The mutiny had become a revolt; the sepoys were on the way to Delhi to proclaim the old Mogul as sovereign of Hindustan.
Continuing The Sepoy Mutiny,
our selection from Short History of India and the Frontier States of Afghanistan, Nipal, and Burma by J. Talboys Wheeler published in 1884. The selection is presented in eight easy 5 minute installments. For works benefiting from the latest research see the “More information” section at the bottom of these pages.
Previously in The Sepoy Mutiny.
Meanwhile there were fatal delays in turning out the Europeans. The Rifles were paraded for church, and time was lost in getting arms and serving out ball cartridges. The Carabineers were absurdly put through a roll-call, and then lost their way among the shops and gardens. Meanwhile European officers were being butchered by the infuriated sepoys. Men and women were fired at or sabered while hurrying back in a panic from church. Flaming houses and crashing timbers were filling all hearts with terror, and the shades of evening were falling upon the general havoc and turmoil, when the Europeans reached the native lines and found that the sepoys had gone, no one knew whither.
The truth was soon told. The mutiny had become a revolt; the sepoys were on the way to Delhi to proclaim the old Mogul as sovereign of Hindustan; and there was no Gillespie to gallop after them and crush the revolt at its outset, as had been done at Vellore half a century before. One thing, however, was done. There were no European regiments at Delhi; nothing but three regiments of sepoy infantry and a battery of native artillery. The station was commanded by Brigadier Graves; and there were no Europeans under his orders excepting the officers and sergeants attached to the three native corps. Accordingly telegrams were sent to Brigadier Graves to tell him that the mutineers were on their way to Delhi.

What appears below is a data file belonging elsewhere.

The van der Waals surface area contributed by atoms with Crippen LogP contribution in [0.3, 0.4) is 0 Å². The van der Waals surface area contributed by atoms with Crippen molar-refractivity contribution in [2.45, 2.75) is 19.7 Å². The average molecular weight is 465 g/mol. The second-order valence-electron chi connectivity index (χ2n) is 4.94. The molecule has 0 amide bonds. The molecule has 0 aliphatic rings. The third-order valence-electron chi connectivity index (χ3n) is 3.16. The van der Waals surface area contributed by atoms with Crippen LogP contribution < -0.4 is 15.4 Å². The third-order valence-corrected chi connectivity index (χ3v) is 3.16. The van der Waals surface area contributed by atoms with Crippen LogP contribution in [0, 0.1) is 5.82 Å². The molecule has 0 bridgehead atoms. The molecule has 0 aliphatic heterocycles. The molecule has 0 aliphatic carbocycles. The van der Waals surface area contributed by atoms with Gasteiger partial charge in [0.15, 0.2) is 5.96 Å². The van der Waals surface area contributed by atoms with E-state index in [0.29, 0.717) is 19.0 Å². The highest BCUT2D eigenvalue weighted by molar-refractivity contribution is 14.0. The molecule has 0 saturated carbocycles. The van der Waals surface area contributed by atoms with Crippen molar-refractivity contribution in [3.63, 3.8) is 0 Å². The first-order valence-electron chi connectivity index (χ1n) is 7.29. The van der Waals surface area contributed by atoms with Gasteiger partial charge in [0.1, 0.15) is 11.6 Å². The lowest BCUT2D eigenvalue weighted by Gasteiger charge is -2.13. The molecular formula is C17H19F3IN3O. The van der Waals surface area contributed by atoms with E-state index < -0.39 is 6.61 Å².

Monday at Delhi was worse than the Sunday at Meerut. The British cantonment was situated on a rising ground about two miles from the city, which was known as the “Ridge.” The great magazine, containing immense stores of ammunition, was situated in the heart of the city. One of the three sepoy regiments was on duty in the city; the other two remained in the cantonment on the Ridge.
The approach to Delhi from Meerut was defended by the little river Hindun, which was spanned by a small bridge. It was proposed to procure two cannon from the magazine and place them on the bridge; but before this could be done the rebel cavalry from Meerut were seen crossing the river, and were subsequently followed by the rebel infantry. The magazine remained in charge of Lieutenant Willoughby of the Bengal Artillery. He was associated with two other officers and six conductors and sergeants; the rest of the establishment was composed entirely of natives.
Brigadier Graves did his best to protect the city and cantonment until the arrival of the expected Europeans from Meerut. Indeed, throughout the morning and greater part of the afternoon everyone in Delhi was expecting the arrival of the Europeans. Brigadier Graves ordered all the non-military residents, including women and children, to repair to Flagstaff Tower — a round building of solid brickwork at some distance from the city. Late detachments of sepoys were sent from the Ridge to the Cashmere gate, under the command of their European officers, to help the sepoys on duty to maintain order in the city.